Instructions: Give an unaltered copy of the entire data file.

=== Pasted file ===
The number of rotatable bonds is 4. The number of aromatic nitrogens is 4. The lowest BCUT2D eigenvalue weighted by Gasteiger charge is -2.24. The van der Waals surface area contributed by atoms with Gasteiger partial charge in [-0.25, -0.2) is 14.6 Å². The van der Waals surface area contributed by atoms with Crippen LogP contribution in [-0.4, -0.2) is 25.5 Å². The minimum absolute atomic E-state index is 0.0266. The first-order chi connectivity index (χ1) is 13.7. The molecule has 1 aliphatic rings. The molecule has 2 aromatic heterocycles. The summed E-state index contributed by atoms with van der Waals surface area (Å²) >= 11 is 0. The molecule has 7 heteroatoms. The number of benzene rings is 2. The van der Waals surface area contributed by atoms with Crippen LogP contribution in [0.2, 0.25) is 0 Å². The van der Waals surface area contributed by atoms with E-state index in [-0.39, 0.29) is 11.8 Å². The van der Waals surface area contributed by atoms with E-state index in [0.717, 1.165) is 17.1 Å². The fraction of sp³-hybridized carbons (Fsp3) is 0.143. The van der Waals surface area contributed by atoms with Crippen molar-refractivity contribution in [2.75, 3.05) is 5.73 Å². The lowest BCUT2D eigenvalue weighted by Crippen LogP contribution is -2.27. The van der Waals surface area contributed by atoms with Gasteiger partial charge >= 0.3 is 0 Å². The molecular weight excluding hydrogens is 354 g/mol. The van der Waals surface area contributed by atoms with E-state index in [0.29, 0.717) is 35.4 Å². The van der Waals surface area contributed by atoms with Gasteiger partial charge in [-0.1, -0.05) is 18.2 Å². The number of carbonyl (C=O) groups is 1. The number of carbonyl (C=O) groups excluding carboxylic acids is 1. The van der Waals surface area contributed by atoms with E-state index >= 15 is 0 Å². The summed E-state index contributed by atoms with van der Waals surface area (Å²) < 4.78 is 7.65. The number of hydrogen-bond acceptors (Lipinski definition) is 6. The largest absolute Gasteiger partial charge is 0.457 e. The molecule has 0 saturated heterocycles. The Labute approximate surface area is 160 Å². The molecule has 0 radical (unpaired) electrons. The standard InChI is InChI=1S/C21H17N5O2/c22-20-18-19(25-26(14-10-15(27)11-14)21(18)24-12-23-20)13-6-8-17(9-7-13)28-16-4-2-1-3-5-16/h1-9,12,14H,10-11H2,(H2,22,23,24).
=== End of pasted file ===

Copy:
The number of rotatable bonds is 4. The number of aromatic nitrogens is 4. The lowest BCUT2D eigenvalue weighted by Gasteiger charge is -2.24. The van der Waals surface area contributed by atoms with Gasteiger partial charge in [-0.25, -0.2) is 14.6 Å². The van der Waals surface area contributed by atoms with Crippen LogP contribution in [-0.4, -0.2) is 25.5 Å². The minimum absolute atomic E-state index is 0.0266. The first-order chi connectivity index (χ1) is 13.7. The molecule has 1 aliphatic rings. The molecule has 2 aromatic heterocycles. The summed E-state index contributed by atoms with van der Waals surface area (Å²) >= 11 is 0. The molecule has 7 heteroatoms. The number of benzene rings is 2. The van der Waals surface area contributed by atoms with Crippen LogP contribution in [0.2, 0.25) is 0 Å². The van der Waals surface area contributed by atoms with E-state index in [-0.39, 0.29) is 11.8 Å². The van der Waals surface area contributed by atoms with E-state index in [0.717, 1.165) is 17.1 Å². The fraction of sp³-hybridized carbons (Fsp3) is 0.143. The van der Waals surface area contributed by atoms with Crippen molar-refractivity contribution in [2.75, 3.05) is 5.73 Å². The lowest BCUT2D eigenvalue weighted by Crippen LogP contribution is -2.27. The van der Waals surface area contributed by atoms with Gasteiger partial charge >= 0.3 is 0 Å². The molecular weight excluding hydrogens is 354 g/mol. The van der Waals surface area contributed by atoms with E-state index in [0.29, 0.717) is 35.4 Å². The van der Waals surface area contributed by atoms with Gasteiger partial charge in [-0.1, -0.05) is 18.2 Å². The number of carbonyl (C=O) groups is 1. The number of carbonyl (C=O) groups excluding carboxylic acids is 1. The van der Waals surface area contributed by atoms with E-state index >= 15 is 0 Å². The summed E-state index contributed by atoms with van der Waals surface area (Å²) < 4.78 is 7.65. The number of hydrogen-bond acceptors (Lipinski definition) is 6. The largest absolute Gasteiger partial charge is 0.457 e. The molecule has 0 saturated heterocycles. The Labute approximate surface area is 160 Å². The molecule has 0 radical (unpaired) electrons. The standard InChI is InChI=1S/C21H17N5O2/c22-20-18-19(25-26(14-10-15(27)11-14)21(18)24-12-23-20)13-6-8-17(9-7-13)28-16-4-2-1-3-5-16/h1-9,12,14H,10-11H2,(H2,22,23,24).